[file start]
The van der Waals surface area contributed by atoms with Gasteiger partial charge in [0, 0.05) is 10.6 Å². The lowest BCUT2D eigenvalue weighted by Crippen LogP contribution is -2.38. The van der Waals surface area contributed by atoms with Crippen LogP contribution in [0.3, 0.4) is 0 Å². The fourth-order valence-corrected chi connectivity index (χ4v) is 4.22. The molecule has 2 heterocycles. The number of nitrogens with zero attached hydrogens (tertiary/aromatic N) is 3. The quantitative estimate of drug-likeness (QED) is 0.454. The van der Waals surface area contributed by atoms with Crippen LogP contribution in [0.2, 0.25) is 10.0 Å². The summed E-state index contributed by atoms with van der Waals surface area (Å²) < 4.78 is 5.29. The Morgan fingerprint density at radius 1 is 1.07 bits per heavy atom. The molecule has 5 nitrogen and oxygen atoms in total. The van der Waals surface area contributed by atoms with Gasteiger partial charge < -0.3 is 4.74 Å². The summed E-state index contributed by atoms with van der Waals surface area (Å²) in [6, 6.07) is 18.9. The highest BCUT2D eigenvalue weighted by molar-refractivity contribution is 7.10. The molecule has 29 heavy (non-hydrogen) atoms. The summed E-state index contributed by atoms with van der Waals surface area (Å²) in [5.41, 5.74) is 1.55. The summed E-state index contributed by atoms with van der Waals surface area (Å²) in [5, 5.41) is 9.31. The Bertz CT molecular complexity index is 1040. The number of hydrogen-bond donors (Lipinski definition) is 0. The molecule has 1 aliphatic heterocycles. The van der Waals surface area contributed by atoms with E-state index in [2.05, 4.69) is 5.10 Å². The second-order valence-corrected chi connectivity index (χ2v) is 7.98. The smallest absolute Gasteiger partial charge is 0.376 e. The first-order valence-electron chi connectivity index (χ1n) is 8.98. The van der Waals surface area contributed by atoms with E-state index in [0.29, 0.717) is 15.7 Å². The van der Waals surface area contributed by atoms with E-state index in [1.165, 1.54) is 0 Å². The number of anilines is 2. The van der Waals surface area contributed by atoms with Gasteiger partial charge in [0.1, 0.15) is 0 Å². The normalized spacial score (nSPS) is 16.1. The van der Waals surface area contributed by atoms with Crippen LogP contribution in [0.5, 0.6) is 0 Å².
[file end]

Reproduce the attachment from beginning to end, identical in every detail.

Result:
The van der Waals surface area contributed by atoms with Gasteiger partial charge in [0, 0.05) is 10.6 Å². The lowest BCUT2D eigenvalue weighted by Crippen LogP contribution is -2.38. The van der Waals surface area contributed by atoms with Crippen LogP contribution in [0.3, 0.4) is 0 Å². The fourth-order valence-corrected chi connectivity index (χ4v) is 4.22. The molecule has 2 heterocycles. The number of nitrogens with zero attached hydrogens (tertiary/aromatic N) is 3. The quantitative estimate of drug-likeness (QED) is 0.454. The van der Waals surface area contributed by atoms with Crippen LogP contribution in [0.2, 0.25) is 10.0 Å². The summed E-state index contributed by atoms with van der Waals surface area (Å²) < 4.78 is 5.29. The Morgan fingerprint density at radius 1 is 1.07 bits per heavy atom. The molecule has 5 nitrogen and oxygen atoms in total. The van der Waals surface area contributed by atoms with Gasteiger partial charge < -0.3 is 4.74 Å². The summed E-state index contributed by atoms with van der Waals surface area (Å²) in [6, 6.07) is 18.9. The highest BCUT2D eigenvalue weighted by molar-refractivity contribution is 7.10. The molecule has 29 heavy (non-hydrogen) atoms. The summed E-state index contributed by atoms with van der Waals surface area (Å²) in [5.41, 5.74) is 1.55. The summed E-state index contributed by atoms with van der Waals surface area (Å²) in [5, 5.41) is 9.31. The Bertz CT molecular complexity index is 1040. The number of hydrogen-bond donors (Lipinski definition) is 0. The molecule has 1 aliphatic heterocycles. The van der Waals surface area contributed by atoms with E-state index in [2.05, 4.69) is 5.10 Å². The second-order valence-corrected chi connectivity index (χ2v) is 7.98. The smallest absolute Gasteiger partial charge is 0.376 e. The first-order valence-electron chi connectivity index (χ1n) is 8.98. The van der Waals surface area contributed by atoms with E-state index in [0.29, 0.717) is 15.7 Å². The van der Waals surface area contributed by atoms with E-state index in [1.165, 1.54) is 0 Å². The number of anilines is 2. The van der Waals surface area contributed by atoms with Gasteiger partial charge in [0.1, 0.15) is 0 Å². The normalized spacial score (nSPS) is 16.1. The van der Waals surface area contributed by atoms with Crippen LogP contribution in [0.5, 0.6) is 0 Å².